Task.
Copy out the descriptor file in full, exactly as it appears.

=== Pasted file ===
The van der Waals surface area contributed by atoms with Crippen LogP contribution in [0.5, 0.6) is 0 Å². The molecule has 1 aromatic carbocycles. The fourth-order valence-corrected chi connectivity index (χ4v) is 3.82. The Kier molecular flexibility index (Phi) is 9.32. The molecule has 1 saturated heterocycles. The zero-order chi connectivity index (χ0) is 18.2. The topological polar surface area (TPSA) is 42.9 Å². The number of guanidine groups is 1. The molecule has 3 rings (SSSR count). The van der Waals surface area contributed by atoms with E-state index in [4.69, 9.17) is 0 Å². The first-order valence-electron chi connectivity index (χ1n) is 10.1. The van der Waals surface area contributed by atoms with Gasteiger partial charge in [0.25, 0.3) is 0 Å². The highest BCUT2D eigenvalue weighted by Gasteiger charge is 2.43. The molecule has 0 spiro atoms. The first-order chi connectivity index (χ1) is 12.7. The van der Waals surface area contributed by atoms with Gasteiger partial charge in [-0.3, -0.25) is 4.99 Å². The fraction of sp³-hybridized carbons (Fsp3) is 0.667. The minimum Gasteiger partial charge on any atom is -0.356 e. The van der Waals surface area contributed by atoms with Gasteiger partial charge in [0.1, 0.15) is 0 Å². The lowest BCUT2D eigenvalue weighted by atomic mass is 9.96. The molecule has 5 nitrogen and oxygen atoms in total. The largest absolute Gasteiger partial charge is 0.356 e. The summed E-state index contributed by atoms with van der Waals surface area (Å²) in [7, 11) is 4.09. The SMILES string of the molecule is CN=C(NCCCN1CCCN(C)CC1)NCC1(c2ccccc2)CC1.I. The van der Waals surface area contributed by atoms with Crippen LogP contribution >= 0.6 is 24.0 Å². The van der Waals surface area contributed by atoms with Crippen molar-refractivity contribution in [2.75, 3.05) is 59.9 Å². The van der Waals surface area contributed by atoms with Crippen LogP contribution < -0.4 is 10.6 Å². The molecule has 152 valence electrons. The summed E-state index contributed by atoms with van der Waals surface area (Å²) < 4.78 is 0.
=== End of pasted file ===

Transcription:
The van der Waals surface area contributed by atoms with Crippen LogP contribution in [0.5, 0.6) is 0 Å². The molecule has 1 aromatic carbocycles. The fourth-order valence-corrected chi connectivity index (χ4v) is 3.82. The Kier molecular flexibility index (Phi) is 9.32. The molecule has 1 saturated heterocycles. The zero-order chi connectivity index (χ0) is 18.2. The topological polar surface area (TPSA) is 42.9 Å². The number of guanidine groups is 1. The molecule has 3 rings (SSSR count). The van der Waals surface area contributed by atoms with E-state index in [4.69, 9.17) is 0 Å². The first-order valence-electron chi connectivity index (χ1n) is 10.1. The van der Waals surface area contributed by atoms with Gasteiger partial charge in [0.25, 0.3) is 0 Å². The highest BCUT2D eigenvalue weighted by Gasteiger charge is 2.43. The molecule has 0 spiro atoms. The first-order chi connectivity index (χ1) is 12.7. The van der Waals surface area contributed by atoms with Gasteiger partial charge in [-0.3, -0.25) is 4.99 Å². The fraction of sp³-hybridized carbons (Fsp3) is 0.667. The minimum Gasteiger partial charge on any atom is -0.356 e. The van der Waals surface area contributed by atoms with Gasteiger partial charge in [0.1, 0.15) is 0 Å². The lowest BCUT2D eigenvalue weighted by atomic mass is 9.96. The molecule has 5 nitrogen and oxygen atoms in total. The largest absolute Gasteiger partial charge is 0.356 e. The summed E-state index contributed by atoms with van der Waals surface area (Å²) in [7, 11) is 4.09. The SMILES string of the molecule is CN=C(NCCCN1CCCN(C)CC1)NCC1(c2ccccc2)CC1.I. The van der Waals surface area contributed by atoms with Crippen LogP contribution >= 0.6 is 24.0 Å². The van der Waals surface area contributed by atoms with Crippen molar-refractivity contribution in [2.75, 3.05) is 59.9 Å². The van der Waals surface area contributed by atoms with Crippen LogP contribution < -0.4 is 10.6 Å². The molecule has 152 valence electrons. The summed E-state index contributed by atoms with van der Waals surface area (Å²) < 4.78 is 0.